How to Write a Soil Investigation Report | Geotechnical Investigation
Soil Investigation Report
Soils reports, also called “geotechnical soils reports” are prepared by a licensed geotechnical engineer or a registered civil engineer experienced in soils engineering. A soils report may be required depending on the type of structure, loads and location of the structure. The report gives understanding of earth conditions affecting a building. They are required in areas with expansive or low strength soils. Other times a soils report may be required include buildings where the foundation will be supported by fill, projects on steep slopes or where a lot of grading will be done, locations with high ground water may also require a soil investigation report prior to construction activities.
Soils reports are obtained before construction begins. The engineer who designs the foundation uses the soils report in determining what kind of foundation design to use. In this way, problems such as differential settling over time can be avoided. There are various methods used to test soil in preparing a report. These include drilling core samples, driving steel rods into the soil to determine density and the presence of rock, test pits and the use of a seismograph.
Also Read: Purpose of Foundation | Steel Structure Failure | Soil Bearing Capacity Analysis | Soil Shear Failure
Soils Report GeoTechnical Investigation
1. Title page
The title page of the report includes the name of the company, its address, principle investigator who has worked on the report and other relevant details of the company e.g. logo. It also includes the name of the Project, location of the project and the period of work. Client name and submission dates may also be mentioned on the title page as per requirement.
2. Table of contents
It contains the List of chapters or sections of the report for easy going through. A separate list of graphs, figures or annexes may also be included the report.
3. Client’s requirements
This is the section where the requirements and objectives of the client are listed. Here, all the information required by the client from this particular investigation is described and the names of the tests needed to collect that information are listed. In short, the scope of the report is defined here, like what this report is going to achieve.
4. Field and laboratory testing details
In this section general information regarding the location of the site is discussed as well as what tools, techniques and methods were used in the whole process of this geotechnical investigation. The report discusses which tests were used to collect which type of information, how samples were collected, what safety or precautionary measures were taken and how the tests were conducted in the field and in the laboratory.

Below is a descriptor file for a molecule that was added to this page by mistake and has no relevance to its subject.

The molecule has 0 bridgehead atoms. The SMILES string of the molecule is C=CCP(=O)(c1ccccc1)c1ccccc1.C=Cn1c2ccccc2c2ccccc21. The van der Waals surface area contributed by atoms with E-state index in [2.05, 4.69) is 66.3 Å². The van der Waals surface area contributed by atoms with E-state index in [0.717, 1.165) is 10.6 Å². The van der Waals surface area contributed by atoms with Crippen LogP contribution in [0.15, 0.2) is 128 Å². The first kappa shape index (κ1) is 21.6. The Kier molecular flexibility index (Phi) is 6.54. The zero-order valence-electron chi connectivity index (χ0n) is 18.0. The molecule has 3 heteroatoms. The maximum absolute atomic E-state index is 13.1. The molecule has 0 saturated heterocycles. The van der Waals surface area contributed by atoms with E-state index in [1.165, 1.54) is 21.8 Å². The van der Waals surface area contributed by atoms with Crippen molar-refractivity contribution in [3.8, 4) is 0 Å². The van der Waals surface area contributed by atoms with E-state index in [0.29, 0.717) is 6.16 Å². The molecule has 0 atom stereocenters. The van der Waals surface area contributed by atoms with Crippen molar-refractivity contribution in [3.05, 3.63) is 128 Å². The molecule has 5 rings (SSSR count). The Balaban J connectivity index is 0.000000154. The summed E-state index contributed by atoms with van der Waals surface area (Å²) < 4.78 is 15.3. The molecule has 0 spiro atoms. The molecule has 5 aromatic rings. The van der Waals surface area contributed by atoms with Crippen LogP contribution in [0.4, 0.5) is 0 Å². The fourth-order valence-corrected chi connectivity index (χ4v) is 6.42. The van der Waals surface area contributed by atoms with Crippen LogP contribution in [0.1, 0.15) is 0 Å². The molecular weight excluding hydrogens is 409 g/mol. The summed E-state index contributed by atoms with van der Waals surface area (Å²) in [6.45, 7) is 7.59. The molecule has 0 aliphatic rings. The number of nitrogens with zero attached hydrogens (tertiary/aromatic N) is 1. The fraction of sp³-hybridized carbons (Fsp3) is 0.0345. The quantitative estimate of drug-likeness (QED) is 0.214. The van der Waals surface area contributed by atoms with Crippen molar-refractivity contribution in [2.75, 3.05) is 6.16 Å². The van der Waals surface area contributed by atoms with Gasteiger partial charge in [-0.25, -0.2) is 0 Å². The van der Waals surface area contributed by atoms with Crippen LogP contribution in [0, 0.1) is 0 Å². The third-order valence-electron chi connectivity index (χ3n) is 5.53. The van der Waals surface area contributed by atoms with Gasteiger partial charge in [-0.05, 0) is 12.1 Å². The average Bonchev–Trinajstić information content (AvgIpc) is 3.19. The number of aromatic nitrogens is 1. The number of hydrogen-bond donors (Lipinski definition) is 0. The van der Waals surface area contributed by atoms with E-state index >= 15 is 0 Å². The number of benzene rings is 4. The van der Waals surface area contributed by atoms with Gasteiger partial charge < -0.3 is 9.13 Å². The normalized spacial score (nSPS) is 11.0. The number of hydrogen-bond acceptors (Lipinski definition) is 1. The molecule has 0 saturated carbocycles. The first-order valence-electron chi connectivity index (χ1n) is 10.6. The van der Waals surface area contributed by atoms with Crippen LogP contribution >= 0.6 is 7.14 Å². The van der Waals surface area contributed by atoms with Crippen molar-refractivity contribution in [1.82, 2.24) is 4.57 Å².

The report writer can also add a summary of the results of different tests that were conducted e.g. values of sieve analysis or Atterberg’s limits of the soil samples. A table can also be provided for better presentation and understanding of the results obtained. A list of relevant field tests may include the following soil tests:
- Borehole drilling activity
- Standard penetration test
A list of relevant laboratory tests for geotechnical investigation of soil are as follows:
- Determination of moisture content and bulk density
- Atterberg’s limits
- Particle size distribution by sieve analysis
- Unconfined compression testing
A detailed explanation of all the results obtained through the test must be provided in this section.
5. Site plan
Site plan is a sketch of the site showing all the relevant physical features around the building site, like drains, existing buildings, road, open spaces etc. The drawing should also show the location of the boreholes, if bore holes have been dug.
6. Bore log
Probes for borehole logging can measure the composition of soils, map the area or provide other relevant information. Borehole logging produces an extremely detailed description of the area. A bore log is a log that records all of the results of the borehole process. All the results of the boring process should be included here for detailed understanding of the soil profile under investigation.
7. Analysis of test results
This is the most important portion of the soil investigation report in which all the relevant properties of soil are discussed like nature of the soil, consistency, bearing capacity, Atterberg’s limits, specific gravity, plasticity etc. Other characteristics of the soil discussed are the factor of safety used in analysis, angle of friction, fineness modulus and soil classification of the site.
8. Conclusions and recommendations
In this section, the report writer suggests recommendations in the light of the results of this geotechnical investigation. The investigator recommends the number of storeys that can be built, the type of foundation, and the bearing capacity to use at the required depth. It also explains what other measures and precautions should be taken in laying of foundations, drainage and sewerage systems e.g. suggestions are shared on how to comply with the results of the tests in construction activities. In the end, the scope of the whole process and limitations of the results are also added here.
This is the section where all the results obtained are graphed and shared with the client. These graphs may include grain size distribution curve, results of the liquid limit, plasticity chart, SPT results etc. for all types of soils encountered at the required depth at the site.